Often, we discuss a company’s priorities when choosing an executive search firm, but little attention is given to the perspective of the accomplished candidate who is establishing a relationship with the same type of firm.
What should you look for when choosing an executive search firm?
The answer may not be that easy. After all, not all firms are equals. First and foremost, if you’re currently earning a six-figure base salary with an attractive bonus and other perks, you shouldn’t be working with contingent firms who only dabble in searches at your level. The following questions should be posed to any firm you consider:
- Can you tell me a little bit about your company’s history?
- How long has your firm been in retained search?
- For positions at my level, how many searches do you typically fill in a year?
- Does your firm offer any other benefits or services to candidates?
You should work with a firm that understands your short and long-term career objectives and the type of roles and companies that will truly satisfy you. For example, do you prefer privately held, publicly traded, non-profit or PE-backed companies? What type of organizational structure are you comfortable with – one that is traditionally hierarchical or flat? Do you prefer managing many direct/indirect reports and areas of responsibility, or is being an individual contributor responsible for only a few areas more to your liking?
Don’t be afraid to ask what value the firm brings to the table in terms of experience and other services. Find out what separates them from their competition. A firm should be willing to explain how it is different and its competitive advantages. We’re talking about your career, and you only want to work with a firm that is qualified and prepared to assist you when the time is right. It’s always instructive to learn about how a firm got started, who’s on the firm’s leadership team and what’s their experience level. Does the firm have a specialization, or is it a generalist organization? What geographic region are most of its clients located? Arm yourself with as much data as possible, so you can make a well-informed decision and have the peace of mind that your due diligence has been completed.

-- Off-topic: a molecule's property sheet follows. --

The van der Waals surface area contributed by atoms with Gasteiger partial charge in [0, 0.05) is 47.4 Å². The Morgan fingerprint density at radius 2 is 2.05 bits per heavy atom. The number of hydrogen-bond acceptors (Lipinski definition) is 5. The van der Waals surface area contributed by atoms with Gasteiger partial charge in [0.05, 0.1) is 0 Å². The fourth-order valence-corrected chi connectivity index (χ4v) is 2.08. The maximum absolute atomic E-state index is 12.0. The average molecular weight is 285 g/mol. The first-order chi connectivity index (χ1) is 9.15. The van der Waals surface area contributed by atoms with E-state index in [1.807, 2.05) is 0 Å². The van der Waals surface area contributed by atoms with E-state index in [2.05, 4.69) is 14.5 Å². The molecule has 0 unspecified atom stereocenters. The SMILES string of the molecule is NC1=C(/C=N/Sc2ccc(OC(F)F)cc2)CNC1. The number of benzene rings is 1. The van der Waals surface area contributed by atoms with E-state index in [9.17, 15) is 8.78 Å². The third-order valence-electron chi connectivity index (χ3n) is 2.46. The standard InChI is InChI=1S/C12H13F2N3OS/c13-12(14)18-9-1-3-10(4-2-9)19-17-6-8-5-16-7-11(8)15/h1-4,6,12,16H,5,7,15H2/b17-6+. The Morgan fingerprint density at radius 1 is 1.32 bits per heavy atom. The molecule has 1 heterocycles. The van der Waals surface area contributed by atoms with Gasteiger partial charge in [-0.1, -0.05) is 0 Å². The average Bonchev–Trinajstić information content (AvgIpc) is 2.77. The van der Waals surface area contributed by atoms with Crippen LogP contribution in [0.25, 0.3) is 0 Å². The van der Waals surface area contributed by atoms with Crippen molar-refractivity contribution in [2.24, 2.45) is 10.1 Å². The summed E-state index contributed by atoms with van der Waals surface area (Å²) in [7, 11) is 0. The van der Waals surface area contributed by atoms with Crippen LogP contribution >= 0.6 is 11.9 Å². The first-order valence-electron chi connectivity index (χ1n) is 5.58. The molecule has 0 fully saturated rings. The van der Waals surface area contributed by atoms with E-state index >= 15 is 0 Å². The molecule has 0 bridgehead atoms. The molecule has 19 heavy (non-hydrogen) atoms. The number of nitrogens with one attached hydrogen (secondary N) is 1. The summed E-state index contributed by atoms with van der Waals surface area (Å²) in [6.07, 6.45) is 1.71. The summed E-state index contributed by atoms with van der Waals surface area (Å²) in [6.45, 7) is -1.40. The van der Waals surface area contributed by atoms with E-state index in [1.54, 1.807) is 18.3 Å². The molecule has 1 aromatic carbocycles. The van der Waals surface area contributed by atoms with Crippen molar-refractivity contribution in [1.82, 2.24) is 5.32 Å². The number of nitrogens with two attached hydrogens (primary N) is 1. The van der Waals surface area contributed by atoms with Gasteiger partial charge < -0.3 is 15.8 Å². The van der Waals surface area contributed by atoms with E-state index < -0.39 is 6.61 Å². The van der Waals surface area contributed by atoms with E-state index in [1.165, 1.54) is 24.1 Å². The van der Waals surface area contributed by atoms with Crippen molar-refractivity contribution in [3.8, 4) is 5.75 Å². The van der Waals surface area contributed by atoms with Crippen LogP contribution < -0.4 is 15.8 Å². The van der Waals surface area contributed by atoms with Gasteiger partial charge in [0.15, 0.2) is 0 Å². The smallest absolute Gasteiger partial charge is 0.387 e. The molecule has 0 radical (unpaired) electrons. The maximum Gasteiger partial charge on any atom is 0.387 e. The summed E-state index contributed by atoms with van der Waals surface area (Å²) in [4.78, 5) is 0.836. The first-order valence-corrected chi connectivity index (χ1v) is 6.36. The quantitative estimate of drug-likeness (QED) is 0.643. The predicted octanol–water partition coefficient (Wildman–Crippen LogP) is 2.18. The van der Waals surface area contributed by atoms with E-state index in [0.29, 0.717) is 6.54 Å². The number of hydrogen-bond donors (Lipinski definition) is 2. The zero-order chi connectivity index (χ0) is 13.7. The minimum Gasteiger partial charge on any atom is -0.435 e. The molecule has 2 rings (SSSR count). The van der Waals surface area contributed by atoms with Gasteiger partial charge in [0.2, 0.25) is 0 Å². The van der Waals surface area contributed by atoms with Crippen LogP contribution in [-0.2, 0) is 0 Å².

Even after you partner with a firm, you can’t overlook communication and trust development. Do you feel comfortable working with the consultants? Do they truly understand what you’ve done in your career and what is important to you going forward? Can you trust them to tell you what you truly need to hear and not what you want to hear? Value comes in many forms, and the simple things shouldn’t be taken for granted.
Remember, as a candidate, choosing the right executive search and consulting firm is something that shouldn’t be taken lightly. Do your homework; ask the right questions; and keep the lines of communication open. Good luck!